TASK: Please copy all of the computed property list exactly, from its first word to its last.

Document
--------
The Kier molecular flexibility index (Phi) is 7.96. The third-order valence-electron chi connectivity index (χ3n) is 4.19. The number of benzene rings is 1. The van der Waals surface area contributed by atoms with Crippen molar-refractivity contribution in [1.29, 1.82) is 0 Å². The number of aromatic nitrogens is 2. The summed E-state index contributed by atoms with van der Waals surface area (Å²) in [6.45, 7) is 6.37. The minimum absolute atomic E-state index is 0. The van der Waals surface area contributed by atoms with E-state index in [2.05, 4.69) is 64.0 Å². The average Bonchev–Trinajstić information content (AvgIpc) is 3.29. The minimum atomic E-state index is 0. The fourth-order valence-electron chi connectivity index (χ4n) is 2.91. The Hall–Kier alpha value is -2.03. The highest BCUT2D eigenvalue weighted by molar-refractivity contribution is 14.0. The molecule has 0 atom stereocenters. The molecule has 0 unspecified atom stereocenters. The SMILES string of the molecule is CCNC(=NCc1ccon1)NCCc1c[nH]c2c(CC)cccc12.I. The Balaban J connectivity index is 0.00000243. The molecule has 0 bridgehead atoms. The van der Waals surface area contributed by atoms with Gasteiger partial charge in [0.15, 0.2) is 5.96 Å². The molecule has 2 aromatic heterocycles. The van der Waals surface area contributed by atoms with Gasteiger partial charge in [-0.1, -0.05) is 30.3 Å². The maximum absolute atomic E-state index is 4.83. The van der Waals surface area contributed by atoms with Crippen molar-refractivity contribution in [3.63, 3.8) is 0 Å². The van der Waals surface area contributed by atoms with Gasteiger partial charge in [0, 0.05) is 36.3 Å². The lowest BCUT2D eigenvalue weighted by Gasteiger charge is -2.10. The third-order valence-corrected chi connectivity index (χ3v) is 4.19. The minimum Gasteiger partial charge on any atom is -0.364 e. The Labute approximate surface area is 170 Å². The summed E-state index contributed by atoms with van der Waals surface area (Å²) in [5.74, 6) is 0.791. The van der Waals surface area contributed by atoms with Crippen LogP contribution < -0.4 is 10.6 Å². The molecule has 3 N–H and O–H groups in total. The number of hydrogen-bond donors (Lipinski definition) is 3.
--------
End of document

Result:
The Kier molecular flexibility index (Phi) is 7.96. The third-order valence-electron chi connectivity index (χ3n) is 4.19. The number of benzene rings is 1. The van der Waals surface area contributed by atoms with Crippen molar-refractivity contribution in [1.29, 1.82) is 0 Å². The number of aromatic nitrogens is 2. The summed E-state index contributed by atoms with van der Waals surface area (Å²) in [6.45, 7) is 6.37. The minimum absolute atomic E-state index is 0. The van der Waals surface area contributed by atoms with E-state index in [2.05, 4.69) is 64.0 Å². The average Bonchev–Trinajstić information content (AvgIpc) is 3.29. The minimum atomic E-state index is 0. The fourth-order valence-electron chi connectivity index (χ4n) is 2.91. The Hall–Kier alpha value is -2.03. The highest BCUT2D eigenvalue weighted by molar-refractivity contribution is 14.0. The molecule has 0 atom stereocenters. The molecule has 0 unspecified atom stereocenters. The SMILES string of the molecule is CCNC(=NCc1ccon1)NCCc1c[nH]c2c(CC)cccc12.I. The Balaban J connectivity index is 0.00000243. The molecule has 0 bridgehead atoms. The van der Waals surface area contributed by atoms with Gasteiger partial charge in [0.15, 0.2) is 5.96 Å². The molecule has 2 aromatic heterocycles. The van der Waals surface area contributed by atoms with Gasteiger partial charge in [-0.1, -0.05) is 30.3 Å². The maximum absolute atomic E-state index is 4.83. The van der Waals surface area contributed by atoms with Crippen molar-refractivity contribution in [3.63, 3.8) is 0 Å². The van der Waals surface area contributed by atoms with Gasteiger partial charge in [0, 0.05) is 36.3 Å². The lowest BCUT2D eigenvalue weighted by Gasteiger charge is -2.10. The third-order valence-corrected chi connectivity index (χ3v) is 4.19. The minimum Gasteiger partial charge on any atom is -0.364 e. The Labute approximate surface area is 170 Å². The summed E-state index contributed by atoms with van der Waals surface area (Å²) in [5.74, 6) is 0.791. The van der Waals surface area contributed by atoms with Crippen LogP contribution < -0.4 is 10.6 Å². The molecule has 3 N–H and O–H groups in total. The number of hydrogen-bond donors (Lipinski definition) is 3.